Nutrient-packed beans can help with digestion, blood sugar levels, lower cholesterol, carb balance, and weight loss. That included fiber means beans take longer to digest than other foods, keeping you fuller longer with more energy to use throughout the day. Consider adding beans to soups and salads and consider using them as a source for gluten free carbs. 


I love buckwheat! It’s my go-to flour alternative for a  gluten-free PCOS diet. Buckwheat noodles are delicious and have high concentrations of D-chiro-inositol. The best part? You can use buckwheat flour in nearly anything. I like that it’s gluten-free, but also nutrient-dense. It’s a win-win! 

In addition to being a good source of inositol, buckwheat is high in fiber, protein, and antioxidants. This can help with cardiovascular health, high blood sugar, and GI issues. I highly recommend adding buckwheat to your diet!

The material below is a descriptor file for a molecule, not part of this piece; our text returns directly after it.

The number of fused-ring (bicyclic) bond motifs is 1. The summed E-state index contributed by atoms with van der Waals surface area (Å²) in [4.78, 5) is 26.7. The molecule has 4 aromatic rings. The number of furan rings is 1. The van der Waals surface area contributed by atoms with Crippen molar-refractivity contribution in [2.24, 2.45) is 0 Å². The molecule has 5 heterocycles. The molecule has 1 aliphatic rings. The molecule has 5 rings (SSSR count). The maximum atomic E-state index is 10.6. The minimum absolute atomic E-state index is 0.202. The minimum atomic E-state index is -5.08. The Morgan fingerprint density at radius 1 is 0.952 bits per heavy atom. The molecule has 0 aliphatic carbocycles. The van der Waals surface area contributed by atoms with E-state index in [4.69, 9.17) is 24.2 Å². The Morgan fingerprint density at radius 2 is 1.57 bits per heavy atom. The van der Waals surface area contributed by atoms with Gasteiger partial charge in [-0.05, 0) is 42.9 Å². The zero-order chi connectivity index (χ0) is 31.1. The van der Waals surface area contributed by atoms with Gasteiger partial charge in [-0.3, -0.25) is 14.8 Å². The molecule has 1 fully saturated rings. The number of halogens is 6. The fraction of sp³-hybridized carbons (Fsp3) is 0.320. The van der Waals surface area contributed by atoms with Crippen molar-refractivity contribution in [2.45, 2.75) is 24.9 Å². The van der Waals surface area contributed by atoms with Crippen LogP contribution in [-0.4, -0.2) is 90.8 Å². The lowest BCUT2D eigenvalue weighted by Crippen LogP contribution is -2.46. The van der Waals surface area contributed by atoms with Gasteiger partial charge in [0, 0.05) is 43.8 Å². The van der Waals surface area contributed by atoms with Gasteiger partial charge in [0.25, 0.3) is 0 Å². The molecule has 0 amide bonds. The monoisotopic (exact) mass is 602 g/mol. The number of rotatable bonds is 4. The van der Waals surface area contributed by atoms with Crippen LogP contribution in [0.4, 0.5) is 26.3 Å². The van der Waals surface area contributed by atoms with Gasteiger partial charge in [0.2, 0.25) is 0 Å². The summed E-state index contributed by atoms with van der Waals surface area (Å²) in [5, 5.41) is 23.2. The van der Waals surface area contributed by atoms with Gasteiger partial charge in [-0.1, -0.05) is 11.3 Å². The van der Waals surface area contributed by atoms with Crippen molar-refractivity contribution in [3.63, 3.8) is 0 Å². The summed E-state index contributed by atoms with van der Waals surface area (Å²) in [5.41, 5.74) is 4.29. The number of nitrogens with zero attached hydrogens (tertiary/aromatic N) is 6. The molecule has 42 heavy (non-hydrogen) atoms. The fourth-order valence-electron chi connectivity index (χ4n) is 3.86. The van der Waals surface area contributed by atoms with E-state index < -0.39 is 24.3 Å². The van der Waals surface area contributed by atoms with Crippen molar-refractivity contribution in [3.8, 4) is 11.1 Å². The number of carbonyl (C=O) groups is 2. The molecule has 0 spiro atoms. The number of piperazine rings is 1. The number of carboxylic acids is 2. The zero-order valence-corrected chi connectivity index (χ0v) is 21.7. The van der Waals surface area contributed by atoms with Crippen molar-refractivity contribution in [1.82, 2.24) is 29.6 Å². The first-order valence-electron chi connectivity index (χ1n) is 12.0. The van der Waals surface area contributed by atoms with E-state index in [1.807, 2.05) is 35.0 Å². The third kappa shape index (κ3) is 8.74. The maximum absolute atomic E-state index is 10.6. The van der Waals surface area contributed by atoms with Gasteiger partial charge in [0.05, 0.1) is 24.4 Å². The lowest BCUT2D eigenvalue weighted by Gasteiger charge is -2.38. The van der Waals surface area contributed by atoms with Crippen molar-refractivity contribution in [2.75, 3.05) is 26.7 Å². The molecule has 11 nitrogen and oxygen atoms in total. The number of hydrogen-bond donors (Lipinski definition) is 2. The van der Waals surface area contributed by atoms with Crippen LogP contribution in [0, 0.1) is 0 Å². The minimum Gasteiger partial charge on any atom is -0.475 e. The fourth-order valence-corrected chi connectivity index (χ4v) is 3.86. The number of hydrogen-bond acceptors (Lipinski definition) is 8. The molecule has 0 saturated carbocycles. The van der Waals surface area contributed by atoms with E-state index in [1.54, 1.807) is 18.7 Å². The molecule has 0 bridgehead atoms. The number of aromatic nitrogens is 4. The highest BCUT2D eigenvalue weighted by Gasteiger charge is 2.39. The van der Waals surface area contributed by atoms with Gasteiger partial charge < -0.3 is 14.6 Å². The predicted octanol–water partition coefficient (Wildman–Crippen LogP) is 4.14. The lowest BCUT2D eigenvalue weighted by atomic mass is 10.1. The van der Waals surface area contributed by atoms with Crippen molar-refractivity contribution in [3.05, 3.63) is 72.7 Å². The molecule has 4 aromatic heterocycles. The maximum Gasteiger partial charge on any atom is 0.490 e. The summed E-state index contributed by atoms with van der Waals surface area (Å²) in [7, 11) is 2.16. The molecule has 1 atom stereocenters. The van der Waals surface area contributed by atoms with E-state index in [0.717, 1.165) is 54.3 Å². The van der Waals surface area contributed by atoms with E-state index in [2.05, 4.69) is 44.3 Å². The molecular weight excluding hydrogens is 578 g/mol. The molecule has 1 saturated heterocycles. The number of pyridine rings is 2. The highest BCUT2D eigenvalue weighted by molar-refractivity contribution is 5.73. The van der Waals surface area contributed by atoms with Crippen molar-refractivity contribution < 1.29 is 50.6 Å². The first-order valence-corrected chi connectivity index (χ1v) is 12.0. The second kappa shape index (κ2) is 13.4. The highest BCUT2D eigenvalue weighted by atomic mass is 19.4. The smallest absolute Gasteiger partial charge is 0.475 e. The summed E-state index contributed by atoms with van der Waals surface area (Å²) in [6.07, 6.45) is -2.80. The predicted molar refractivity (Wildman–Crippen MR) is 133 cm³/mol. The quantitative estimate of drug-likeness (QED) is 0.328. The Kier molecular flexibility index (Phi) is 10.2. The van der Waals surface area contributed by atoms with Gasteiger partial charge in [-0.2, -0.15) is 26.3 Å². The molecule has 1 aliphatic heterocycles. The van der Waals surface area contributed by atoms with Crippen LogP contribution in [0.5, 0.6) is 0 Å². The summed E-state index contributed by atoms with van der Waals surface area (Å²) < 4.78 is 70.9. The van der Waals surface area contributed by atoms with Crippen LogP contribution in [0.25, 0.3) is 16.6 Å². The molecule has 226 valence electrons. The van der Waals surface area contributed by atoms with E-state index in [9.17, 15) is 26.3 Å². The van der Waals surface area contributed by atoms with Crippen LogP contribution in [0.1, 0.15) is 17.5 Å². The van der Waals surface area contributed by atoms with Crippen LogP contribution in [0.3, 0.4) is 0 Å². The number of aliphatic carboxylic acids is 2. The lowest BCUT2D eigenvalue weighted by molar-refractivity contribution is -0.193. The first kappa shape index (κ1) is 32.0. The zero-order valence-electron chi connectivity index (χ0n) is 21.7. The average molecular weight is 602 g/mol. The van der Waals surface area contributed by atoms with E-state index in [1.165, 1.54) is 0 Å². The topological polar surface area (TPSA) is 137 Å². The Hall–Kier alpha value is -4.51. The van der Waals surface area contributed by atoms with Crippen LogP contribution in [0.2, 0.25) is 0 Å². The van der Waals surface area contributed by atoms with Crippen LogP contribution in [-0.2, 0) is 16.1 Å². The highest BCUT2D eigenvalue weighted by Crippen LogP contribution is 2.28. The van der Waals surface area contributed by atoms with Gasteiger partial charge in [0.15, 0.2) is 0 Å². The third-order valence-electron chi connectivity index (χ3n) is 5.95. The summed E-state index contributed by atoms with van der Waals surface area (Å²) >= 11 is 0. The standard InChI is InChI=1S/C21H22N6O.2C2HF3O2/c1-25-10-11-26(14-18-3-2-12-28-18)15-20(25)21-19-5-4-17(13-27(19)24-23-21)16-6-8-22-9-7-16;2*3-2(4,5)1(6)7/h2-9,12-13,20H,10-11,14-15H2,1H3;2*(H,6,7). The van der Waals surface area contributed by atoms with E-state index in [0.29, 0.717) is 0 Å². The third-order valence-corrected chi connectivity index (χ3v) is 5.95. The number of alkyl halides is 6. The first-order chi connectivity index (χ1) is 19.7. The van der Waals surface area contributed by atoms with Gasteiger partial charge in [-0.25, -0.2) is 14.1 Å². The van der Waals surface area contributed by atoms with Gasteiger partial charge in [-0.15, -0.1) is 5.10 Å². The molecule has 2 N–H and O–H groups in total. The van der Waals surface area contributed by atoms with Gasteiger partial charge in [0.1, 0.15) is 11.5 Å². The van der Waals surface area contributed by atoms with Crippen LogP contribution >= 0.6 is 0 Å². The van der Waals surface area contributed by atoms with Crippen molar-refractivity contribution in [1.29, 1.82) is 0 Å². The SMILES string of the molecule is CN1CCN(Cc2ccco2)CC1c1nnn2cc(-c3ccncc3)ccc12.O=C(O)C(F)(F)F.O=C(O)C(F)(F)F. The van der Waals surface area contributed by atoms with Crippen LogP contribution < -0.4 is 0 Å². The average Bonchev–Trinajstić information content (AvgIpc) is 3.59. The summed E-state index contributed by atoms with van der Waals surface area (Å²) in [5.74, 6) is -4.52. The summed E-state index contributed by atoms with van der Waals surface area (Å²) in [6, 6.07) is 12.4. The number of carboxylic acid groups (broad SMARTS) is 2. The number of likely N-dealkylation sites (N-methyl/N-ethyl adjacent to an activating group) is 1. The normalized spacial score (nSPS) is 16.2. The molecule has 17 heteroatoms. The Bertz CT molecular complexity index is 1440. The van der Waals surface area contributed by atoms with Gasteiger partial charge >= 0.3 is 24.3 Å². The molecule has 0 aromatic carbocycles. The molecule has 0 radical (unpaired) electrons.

Fresh cabbage also is rich in inositol with 70 mg per ½ serving. The texture and flavor of cabbage is welcome in almost any dish and can complement meals like salads, wraps, and sandwiches for an added crunch. However, mixing it into soups and stir-fries is also a great way to get your inositol. 

Cabbage also has vitamin C, fiber, folate, potassium, magnesium, vitamin A, and vitamin K that work together to potentially reduce inflammation, ease digestive issues, improve heart health, and reduce the risk of cancer and type 2 diabetes—both of which are long-term complications of PCOS. 

Citrus Fruits and Melons